Most of my colleagues get the same or more done at home. They should be able to to telecommute forever! I am not one of those people. At the office, I have a desk so I can see more stuff at once. I have two monitors so I can work faster. I can hold more thoughts in my head

And also

There will be times when after-hours work will be needed. These need to be the exception – not the rule.  

I agree with this. And I made that monthlong exception intentionally. Also my employer passed the “test” of it being important. I worked one weekend day in exchange for a comp day. So at least it was my employer’s time too, not just mine.

I hear a lot of people say “since I’m not commuting, I can work more.” I strongly disagree with this. I used my commute time productively. I read the news in the morning and a computer book on the way home. (My computer book reading is also down because my at home energy isn’t available when I have time to read now.) Commuting time belongs to me, not my employer. It being gone isn’t a reason to work more hours.

Hybrid workspace ideas

The article also lists some ideas for hybrid work. My thoughts on those

IdeaResponse
Have designated team days for in-person workWe did that when we were a colocated team with telecommuters. (Monday was the day nobody could telecommute.) I consider this a crutch that we long moved past. Luckily we became a multi-city/time zone team after I no longer needed that crutch!
Institute policies to fight ‘Zoom Fatigue’ and burnoutThe article suggests holding 10 minute breaks between meetings. I’ve had meetings 9:05-9:55 for as long as I can remember. So meetings i control do come with those breaks.
Always hold team events in virtual conference spaceThis one we didn’t quite do. We did have people at the same site connect from the same room rather than everyone being at their desk. But everyone did contribute equally. It wasn’t most people in one room and a handful alone at home.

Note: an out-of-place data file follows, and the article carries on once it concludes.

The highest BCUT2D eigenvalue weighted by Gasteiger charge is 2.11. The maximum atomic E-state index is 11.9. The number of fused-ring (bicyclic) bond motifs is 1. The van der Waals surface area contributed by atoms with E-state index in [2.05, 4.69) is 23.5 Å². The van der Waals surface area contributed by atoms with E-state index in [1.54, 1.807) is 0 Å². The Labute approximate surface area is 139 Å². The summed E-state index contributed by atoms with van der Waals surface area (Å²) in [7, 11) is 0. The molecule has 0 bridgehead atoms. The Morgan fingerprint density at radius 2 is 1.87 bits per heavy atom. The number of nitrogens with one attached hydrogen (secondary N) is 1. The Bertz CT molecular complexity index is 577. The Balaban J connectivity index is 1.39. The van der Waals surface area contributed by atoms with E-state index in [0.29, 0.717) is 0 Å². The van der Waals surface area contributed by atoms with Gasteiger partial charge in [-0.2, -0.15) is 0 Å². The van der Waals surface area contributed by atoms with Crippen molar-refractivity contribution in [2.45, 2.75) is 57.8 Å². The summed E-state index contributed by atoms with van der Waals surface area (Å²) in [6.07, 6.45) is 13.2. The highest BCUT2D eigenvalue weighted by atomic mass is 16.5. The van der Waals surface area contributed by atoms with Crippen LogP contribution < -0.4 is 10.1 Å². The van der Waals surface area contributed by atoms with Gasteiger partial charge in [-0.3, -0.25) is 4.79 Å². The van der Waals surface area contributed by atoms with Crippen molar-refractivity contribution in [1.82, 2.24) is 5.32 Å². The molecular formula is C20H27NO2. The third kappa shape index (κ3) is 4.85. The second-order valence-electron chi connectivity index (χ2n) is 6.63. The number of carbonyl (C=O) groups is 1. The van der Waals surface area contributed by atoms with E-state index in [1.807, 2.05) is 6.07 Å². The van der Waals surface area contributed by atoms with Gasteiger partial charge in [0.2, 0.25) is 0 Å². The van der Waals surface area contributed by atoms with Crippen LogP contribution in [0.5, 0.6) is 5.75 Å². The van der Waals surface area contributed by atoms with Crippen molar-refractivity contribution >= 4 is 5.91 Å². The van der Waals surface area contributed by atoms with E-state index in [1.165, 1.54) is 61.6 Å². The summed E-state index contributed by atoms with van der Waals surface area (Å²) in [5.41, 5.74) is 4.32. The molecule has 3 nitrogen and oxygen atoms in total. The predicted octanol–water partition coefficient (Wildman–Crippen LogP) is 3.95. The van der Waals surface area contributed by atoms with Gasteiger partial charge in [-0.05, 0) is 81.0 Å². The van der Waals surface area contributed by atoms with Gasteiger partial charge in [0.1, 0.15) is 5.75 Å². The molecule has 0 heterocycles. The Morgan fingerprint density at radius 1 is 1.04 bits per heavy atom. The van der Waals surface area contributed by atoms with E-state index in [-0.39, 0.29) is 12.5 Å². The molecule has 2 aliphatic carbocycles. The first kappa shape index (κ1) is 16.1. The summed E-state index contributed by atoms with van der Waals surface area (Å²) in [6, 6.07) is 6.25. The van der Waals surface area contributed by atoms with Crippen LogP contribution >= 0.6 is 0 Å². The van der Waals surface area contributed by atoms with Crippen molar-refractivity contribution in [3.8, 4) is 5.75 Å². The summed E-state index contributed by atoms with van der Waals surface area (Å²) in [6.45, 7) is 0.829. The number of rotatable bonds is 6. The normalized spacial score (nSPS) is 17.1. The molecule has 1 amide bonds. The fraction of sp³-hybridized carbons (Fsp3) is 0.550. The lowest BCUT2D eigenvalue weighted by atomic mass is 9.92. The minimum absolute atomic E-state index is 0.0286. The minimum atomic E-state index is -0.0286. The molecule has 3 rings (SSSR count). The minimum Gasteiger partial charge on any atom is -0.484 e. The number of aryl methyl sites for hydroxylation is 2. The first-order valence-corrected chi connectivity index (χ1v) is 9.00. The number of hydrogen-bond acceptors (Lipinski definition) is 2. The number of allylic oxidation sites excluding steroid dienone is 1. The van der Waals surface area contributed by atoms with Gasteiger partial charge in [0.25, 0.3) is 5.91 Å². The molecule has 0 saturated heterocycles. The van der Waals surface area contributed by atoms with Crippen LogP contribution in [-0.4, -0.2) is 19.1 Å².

Publish all meeting notes in a visible space which can be accessed remotelyEverything is electronic. While we do publish notes, we aren’t an async team though.
Only use virtual whiteboardsDefinitely! The only time we used physical whiteboards was for pairing when the two people involved happened to be in the same location.

[2020 devnexus] metrics that matter

Speaker: Joel Tosi @jdojoandco

For more, see table of contents


General

  • Finishing on time doesn’t matter if do wrong thing
  • Can’t just say happy; need to know how much costs
  • Who cares about metrics: managers, product owners
  • People tend to measure what is easy to measure
  • Goal is to make people happy (and make money)

Bad metrics

  • # people trained as measure of agile transformation
  • measuring just a piece. Doesn’t matter how fast deploy if deploying wrong thing. Sub-optimizing

Simple metrics

Good place to start if have no metrics now. (but not always good metrics)

  • Number of defects
  • Velocity
  • Lines of code
  • Number of teams (not x% transformed b/c y teams have done it)
  • Code coverage. (bad if game system: ex: tested all getters/setters to increase)

Notes

  • Easy to collect
  • Doesn’t tell customer impact, right or usable
  • If don’t have insight, can help

Directional Metrics

Take time to capture

  • Increase in code coverage
  • SQALE (from Sonar)
  • Reduction in % of defects